0839: A quick glance the other way at teh old signalling house ...
0839: The train pulls past the cluster of houses before the train yard comes into sight.
0839: The new signalling house comes into sight.
0840: The train passes a locomotive being moved from the train yard.
0840: A ast glance at where the Spooner Road flats which housed the railway staff and their families.
0843: A passenger Gen smiles in the passageway of the train carriage. Gen was the last to decide to join the group, deciding only to do so the previous day.
0848: The train passes under the new railway, the MRT line at Buona Vista. Hoardings around seem to indicate that the area would soon be redeveloped.
0848: The Ghim Moh flats come into view.
0851: Through the greenest area of the Green Corridor - the Ulu Pandan area close to where the Jurong Line branched off.
0853: Bukit Timah Station comes into view ...
0853: Key tokens are exchanged as a small crowd looks on ... the train slows down but doesn't stop.
0853: The train crosses the first of two truss bridges over the Bukit Timah Road ...
0854: A look back towards the bridge and Dunearn Road ....
0854: The train speeds past Rifle Range Road and the strip of land next to what was the Yeo Hiap Seng factory .... this is one area that I well remember on my first train journey in 1991 when the narrow strip of land hosted the small wooden shacks of many squatters who occupied this stretch of railway land.
0854: A glance at to the right at Rifle Range Road
0854: Passing over the danger spot close to where the short cut many take to Jalan Anak Bukit is.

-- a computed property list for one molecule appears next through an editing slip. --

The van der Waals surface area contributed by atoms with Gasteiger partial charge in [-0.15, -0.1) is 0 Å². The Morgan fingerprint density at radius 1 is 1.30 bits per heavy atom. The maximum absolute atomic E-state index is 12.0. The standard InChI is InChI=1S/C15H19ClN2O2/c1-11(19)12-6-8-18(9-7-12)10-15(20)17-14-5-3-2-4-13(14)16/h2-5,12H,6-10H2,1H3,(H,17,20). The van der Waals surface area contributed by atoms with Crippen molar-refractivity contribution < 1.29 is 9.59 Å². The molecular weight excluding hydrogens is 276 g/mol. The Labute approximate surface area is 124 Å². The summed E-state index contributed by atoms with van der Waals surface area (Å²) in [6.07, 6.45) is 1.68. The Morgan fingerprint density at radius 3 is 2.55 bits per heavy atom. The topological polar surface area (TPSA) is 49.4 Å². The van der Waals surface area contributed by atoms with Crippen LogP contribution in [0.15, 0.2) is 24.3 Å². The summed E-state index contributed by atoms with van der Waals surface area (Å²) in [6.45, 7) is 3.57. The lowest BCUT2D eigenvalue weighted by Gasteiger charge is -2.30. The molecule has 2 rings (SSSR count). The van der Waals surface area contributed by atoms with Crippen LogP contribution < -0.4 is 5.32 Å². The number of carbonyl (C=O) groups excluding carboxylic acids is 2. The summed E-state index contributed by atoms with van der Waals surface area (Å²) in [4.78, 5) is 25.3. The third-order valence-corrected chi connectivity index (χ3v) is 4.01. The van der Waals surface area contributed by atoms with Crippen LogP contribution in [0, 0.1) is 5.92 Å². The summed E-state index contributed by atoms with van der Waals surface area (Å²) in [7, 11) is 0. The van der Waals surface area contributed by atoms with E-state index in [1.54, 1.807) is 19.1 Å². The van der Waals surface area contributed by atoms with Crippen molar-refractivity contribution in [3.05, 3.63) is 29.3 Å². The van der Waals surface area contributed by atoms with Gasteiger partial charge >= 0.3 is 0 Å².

0854: The train passes under the road bridges at Anak Bukit ...
0855: The bridges at Anak Bukit are left behind ...
0855: Over the girder bridge at Hindhede Drive
0856: The very green corridor near Hindhede Quarry ...
0856: Into the mist at the foot of Bukit Timah Hill towards the second truss bridge.
0857: A passenger Angie, sticks her head out to have a better look at the amazing greenery.
0858: The train continues on its way after crossing the second truss bridge.
0858: Through the Hillview pass.
0859: A lone man greets the train with an umbrella near the Dairy Farm Road area.
0859: The greenery greets the train around the Bukit Gombak area.
0859: The closed gate and waiting cars at the first of five level crossings at Gombak Drive.
0900: Towards the second and widest level crossing at Choa Chu Kang Road ... Ten Mile Junction comes into view.
0900: A small group of people gathered at the Choa Chu Kang Road level crossing to greet the passing train. The signal hut marks the location of what was Bukit Panjang Railway Station from where the first train to pull into Tanjong Pagar Station departed on 2nd May 1932 at 4.30 pm.
0901: Across the Bukit Panjang (or Choa Chu Kang Road) level crossing and under another new railway line - the Bukit Panjang LRT.
0902: Past an area I became acquainted with through my days in National Service ... the Stagmont Hill area.
0903: Across the third level crossing at Stagmont Ring Road.
0904: The fourth level crossing the Mandai crossing at Sungei Kadut Avenue.
0904: Past the KTM houses at Sungei Kadut Avenue and onward towards Kranji.
0907: Across the last (and narrowest) of the level crossings at Kranji Road and on towards Woodlands Train Checkpoint.
0907: Looking back at the Kranji level crossing and at the last of the rail corridor through Singapore ... time to get left to disembark the train for immigration clearance out for the very last time.
0908: Arrival at Woodlands Train Checkpoint - no photo taking allowed.
Posts on the Railway through Singapore and on the Green Corridor:
I have also put together a collection of experiences and memories of the railway in Singapore and of my journeys through the grand old station which can be found through this page: “Journeys through Tanjong Pagar“.
Do also take a look at the proposal by the Nature Society (Singapore) to retain the green areas that have been preserved by the existence of the railway through Singapore and maintain it as a Green Corridor, at the Green Corridor’s website and show your support by liking the Green Corridor’s Facebook page. My own series of posts on the Green Corridor are at: “Support the Green Corridor“.